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Seales v. Boston Housing Authority (Lawyers Weekly No. 11-178-15)

NOTICE:  All slip opinions and orders are subject to formal revision and are superseded by the advance sheets and bound volumes of the Official Reports.  If you find a typographical error or other formal error, please notify the Reporter of Decisions, Supreme Judicial Court, John Adams Courthouse, 1 Pemberton Square, Suite 2500, Boston, MA, 02108-1750; (617) 557-1030; SJCReportersjc.state.ma.us   14-P-1551                                       Appeals Court   TINA SEALES  vs.  BOSTON HOUSING AUTHORITY. No. 14-P-1551. Suffolk.     October 6, 2015. – November 16, 2015.   Present:  Cohen, Meade, & Agnes, JJ. Boston Housing Authority.  Housing Authority.  Municipal Corporations, Housing authority.  Practice, Civil, Action in nature of certiorari.  Administrative Law, Hearing, Substantial evidence, Judicial review.  Evidence, Hearsay. Controlled Substances.     Civil action commenced in the Boston Division of the Housing Court Department on January 23, 2014.   The case was heard by Jeffrey M. Winik, J., on a motion for judgment on the pleadings.     Angela Marcolina for the defendant. Alex Mitchell-Munevar for the plaintiff.      MEADE, J.  Tina Seales is a participant in the United States Department of Housing and Urban Development (HUD) Housing Choice Voucher Program, commonly referred to as “Section 8.”  The program is administered by the Boston Housing Authority (BHA) pursuant to 42 U.S.C. § 1437f (2012), and related HUD regulations.  In August of 2013, Seales received notice that the BHA proposed to terminate her participation in the program due to serious or repeated violation of her lease.  Seales appealed the proposed termination.  Following an informal hearing, a hearing officer, by a decision dated January 2, 2014, upheld the termination of Seales’s Section 8 housing subsidy.  Thereafter, Seales successfully sought relief in the nature of certiorari under G. L. c. 249, § 4, in the Housing Court.  On appeal from that judgment, the BHA claims that the judge erred in determining that the hearing officer improperly found that criminal or illegal activity occurred on the rental premises that constituted a serious violation of Seales’s Section 8 lease.  We reverse. Background.  Seales resided at 25 Drayton Avenue in the Dorchester section of Boston.  She was a participant in the BHA’s Section 8 program and had been receiving Section 8 housing benefits for approximately fifteen years.  Seales lived with her three children, then ages sixteen, seventeen, and nineteen.  In August of 2013, Seales received notice that the BHA proposed to terminate her participation in the program due to a family member having engaged in drug-related activity and serious or repeated violation of her lease.[1]  The BHA based its allegations on a Boston police incident report, a leased housing recertification questionnaire, family obligations, and the lease itself. 1.  The incident report.  According to the Boston police incident report, on July 9, 2013, police Officers Femino, […]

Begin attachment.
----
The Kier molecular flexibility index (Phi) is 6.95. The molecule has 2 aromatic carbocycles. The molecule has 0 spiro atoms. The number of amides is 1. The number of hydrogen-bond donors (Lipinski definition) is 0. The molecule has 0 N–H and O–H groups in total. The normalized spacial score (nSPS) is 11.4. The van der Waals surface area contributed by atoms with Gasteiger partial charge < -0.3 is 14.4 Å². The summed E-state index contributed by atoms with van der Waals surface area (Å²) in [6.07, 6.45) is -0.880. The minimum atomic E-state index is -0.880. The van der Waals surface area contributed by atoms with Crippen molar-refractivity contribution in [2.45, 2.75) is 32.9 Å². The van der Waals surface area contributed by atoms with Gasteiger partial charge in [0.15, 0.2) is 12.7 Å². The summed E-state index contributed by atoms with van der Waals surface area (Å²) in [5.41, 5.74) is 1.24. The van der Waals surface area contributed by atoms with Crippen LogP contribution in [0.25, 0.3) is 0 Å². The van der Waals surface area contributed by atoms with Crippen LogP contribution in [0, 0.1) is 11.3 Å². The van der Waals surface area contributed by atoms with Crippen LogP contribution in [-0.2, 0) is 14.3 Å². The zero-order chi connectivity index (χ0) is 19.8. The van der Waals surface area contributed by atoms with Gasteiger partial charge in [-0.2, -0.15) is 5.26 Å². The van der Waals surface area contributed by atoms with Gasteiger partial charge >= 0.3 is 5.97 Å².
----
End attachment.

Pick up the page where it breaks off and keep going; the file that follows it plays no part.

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Posted by Massachusetts Legal Resources - November 16, 2015 at 4:04 pm

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